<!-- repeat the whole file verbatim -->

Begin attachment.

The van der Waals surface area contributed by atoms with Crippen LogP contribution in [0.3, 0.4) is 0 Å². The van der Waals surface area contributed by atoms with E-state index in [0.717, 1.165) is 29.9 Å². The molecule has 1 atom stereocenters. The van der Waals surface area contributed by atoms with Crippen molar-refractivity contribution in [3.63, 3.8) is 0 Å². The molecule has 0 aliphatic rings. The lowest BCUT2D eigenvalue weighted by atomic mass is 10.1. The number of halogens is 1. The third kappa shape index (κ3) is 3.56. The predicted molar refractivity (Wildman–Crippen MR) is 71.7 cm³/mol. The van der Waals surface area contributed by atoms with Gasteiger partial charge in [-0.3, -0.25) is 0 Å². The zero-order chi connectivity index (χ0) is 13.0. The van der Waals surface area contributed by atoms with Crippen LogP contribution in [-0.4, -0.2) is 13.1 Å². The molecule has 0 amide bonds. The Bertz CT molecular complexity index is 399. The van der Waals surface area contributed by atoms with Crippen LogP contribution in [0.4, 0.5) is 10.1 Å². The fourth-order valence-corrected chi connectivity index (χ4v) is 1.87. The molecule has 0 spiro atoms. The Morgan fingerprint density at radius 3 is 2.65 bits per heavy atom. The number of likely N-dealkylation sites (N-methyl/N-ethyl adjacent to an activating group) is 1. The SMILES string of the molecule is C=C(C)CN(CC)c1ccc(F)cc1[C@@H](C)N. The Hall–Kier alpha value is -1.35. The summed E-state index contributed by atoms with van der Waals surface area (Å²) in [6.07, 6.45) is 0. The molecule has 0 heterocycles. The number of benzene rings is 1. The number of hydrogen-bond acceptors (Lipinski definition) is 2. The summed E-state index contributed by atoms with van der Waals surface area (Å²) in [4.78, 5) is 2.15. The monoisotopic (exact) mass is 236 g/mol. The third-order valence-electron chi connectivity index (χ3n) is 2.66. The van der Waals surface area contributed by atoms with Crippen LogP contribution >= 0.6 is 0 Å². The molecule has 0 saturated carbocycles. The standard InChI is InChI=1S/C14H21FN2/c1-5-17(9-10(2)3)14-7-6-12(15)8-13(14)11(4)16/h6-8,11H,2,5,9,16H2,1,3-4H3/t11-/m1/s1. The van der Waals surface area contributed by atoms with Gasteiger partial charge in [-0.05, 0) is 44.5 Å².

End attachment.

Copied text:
The van der Waals surface area contributed by atoms with Crippen LogP contribution in [0.3, 0.4) is 0 Å². The van der Waals surface area contributed by atoms with E-state index in [0.717, 1.165) is 29.9 Å². The molecule has 1 atom stereocenters. The van der Waals surface area contributed by atoms with Crippen molar-refractivity contribution in [3.63, 3.8) is 0 Å². The molecule has 0 aliphatic rings. The lowest BCUT2D eigenvalue weighted by atomic mass is 10.1. The number of halogens is 1. The third kappa shape index (κ3) is 3.56. The predicted molar refractivity (Wildman–Crippen MR) is 71.7 cm³/mol. The van der Waals surface area contributed by atoms with Gasteiger partial charge in [-0.3, -0.25) is 0 Å². The zero-order chi connectivity index (χ0) is 13.0. The van der Waals surface area contributed by atoms with Crippen LogP contribution in [-0.4, -0.2) is 13.1 Å². The molecule has 0 amide bonds. The Bertz CT molecular complexity index is 399. The van der Waals surface area contributed by atoms with Crippen LogP contribution in [0.4, 0.5) is 10.1 Å². The fourth-order valence-corrected chi connectivity index (χ4v) is 1.87. The molecule has 0 spiro atoms. The Morgan fingerprint density at radius 3 is 2.65 bits per heavy atom. The number of likely N-dealkylation sites (N-methyl/N-ethyl adjacent to an activating group) is 1. The SMILES string of the molecule is C=C(C)CN(CC)c1ccc(F)cc1[C@@H](C)N. The Hall–Kier alpha value is -1.35. The summed E-state index contributed by atoms with van der Waals surface area (Å²) in [6.07, 6.45) is 0. The molecule has 0 heterocycles. The number of benzene rings is 1. The number of hydrogen-bond acceptors (Lipinski definition) is 2. The summed E-state index contributed by atoms with van der Waals surface area (Å²) in [4.78, 5) is 2.15. The monoisotopic (exact) mass is 236 g/mol. The third-order valence-electron chi connectivity index (χ3n) is 2.66. The van der Waals surface area contributed by atoms with Crippen LogP contribution >= 0.6 is 0 Å². The molecule has 0 saturated carbocycles. The standard InChI is InChI=1S/C14H21FN2/c1-5-17(9-10(2)3)14-7-6-12(15)8-13(14)11(4)16/h6-8,11H,2,5,9,16H2,1,3-4H3/t11-/m1/s1. The van der Waals surface area contributed by atoms with Gasteiger partial charge in [-0.05, 0) is 44.5 Å².